Building History 3.0
Built by Kids!
Building History 3.0 began when high school student Gabriel Tajima-Peña visited Heart Mountain, where his grandmother had been incarcerated during World War II. Inspired by the bravery of his grandmother and other former incarcerees, Gabe interviewed them, read online materials, and closely studied the Heart Mountain exhibits. He soon realized how important it was to preserve this history. Then, he had an idea: he could recreate Heart Mountain for other kids to explore in Minecraft!
Years later, Gabe had not only used Minecraft to build a virtual Heart Mountain, he had also shared his project with other students studying World War II. By exploring this important history through a creative and fun game, these students engaged with the material creatively and thoughtfully, using self-directed learning and peer teaching.
Today, Gabe’s idea has grown into a comprehensive learning curriculum, Building History 3.0, developed by filmmaker Renee Tajima-Peña of the UCLA Center for EthnoCommunications, and Randall Fujimoto of Game Train Learning.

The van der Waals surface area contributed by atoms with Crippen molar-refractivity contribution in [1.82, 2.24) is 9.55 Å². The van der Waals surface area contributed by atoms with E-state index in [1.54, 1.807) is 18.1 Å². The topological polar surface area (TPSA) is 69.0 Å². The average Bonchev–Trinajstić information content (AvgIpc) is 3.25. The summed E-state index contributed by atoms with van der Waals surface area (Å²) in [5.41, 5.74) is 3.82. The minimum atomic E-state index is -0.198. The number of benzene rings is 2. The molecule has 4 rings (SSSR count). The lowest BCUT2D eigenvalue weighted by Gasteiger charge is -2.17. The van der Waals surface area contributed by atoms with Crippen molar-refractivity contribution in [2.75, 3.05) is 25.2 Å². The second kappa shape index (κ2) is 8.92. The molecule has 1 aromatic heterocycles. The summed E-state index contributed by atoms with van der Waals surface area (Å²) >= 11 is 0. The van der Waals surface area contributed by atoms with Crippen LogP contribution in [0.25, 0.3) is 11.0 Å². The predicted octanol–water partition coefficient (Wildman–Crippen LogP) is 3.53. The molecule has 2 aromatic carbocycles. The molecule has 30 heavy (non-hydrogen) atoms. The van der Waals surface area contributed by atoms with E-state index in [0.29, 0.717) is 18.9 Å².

Building History 3.0 was created to engage the public, especially young people, with the historic meaning of World War II Japanese American incarceration camps. It explores the ways different generations have reclaimed and interpreted these sites, not only as places of trauma, but also of community building, creative expression, and learning. The preservation, dialogue, and understanding of these moments in history are increasingly important for students to understand.
Far more than a straightforward history lesson, Building History 3.0 encourages students to explore themes of civil liberties, democracy, immigration, and civic engagement. Young people sometimes perceive history lessons to be boring, placing emphasis on the memorization of facts, dates, and ready-made concepts. We aim to encourage young people to learn independently, investigate sources, think critically about history, and to analyze multiple perspectives. Building History 3.0 provides a platform for students to explore the balancing of national priorities with the rights of individuals and minority groups, the meaning of constitutional protections and the Bill of Rights in our daily lives, how democratic processes are strengthened or weakened during times of national crisis, and assessing the representation of racial and ethnic groups.
Minecraft can best be described as a video game with electronic Lego blocks and objects that players use to build virtual worlds. It is inexpensive, accessible on many platforms, and wildly popular, with over 100 million registered users. Young people (and not so young people) play Minecraft at home, and teachers around the world use it to instruct student in such subjects as history, literature and math.
Disclaimer: Building History 3.0 is not endorsed by Minecraft. Minecraft is trademarked and copyrighted by Mojang Synergies AB.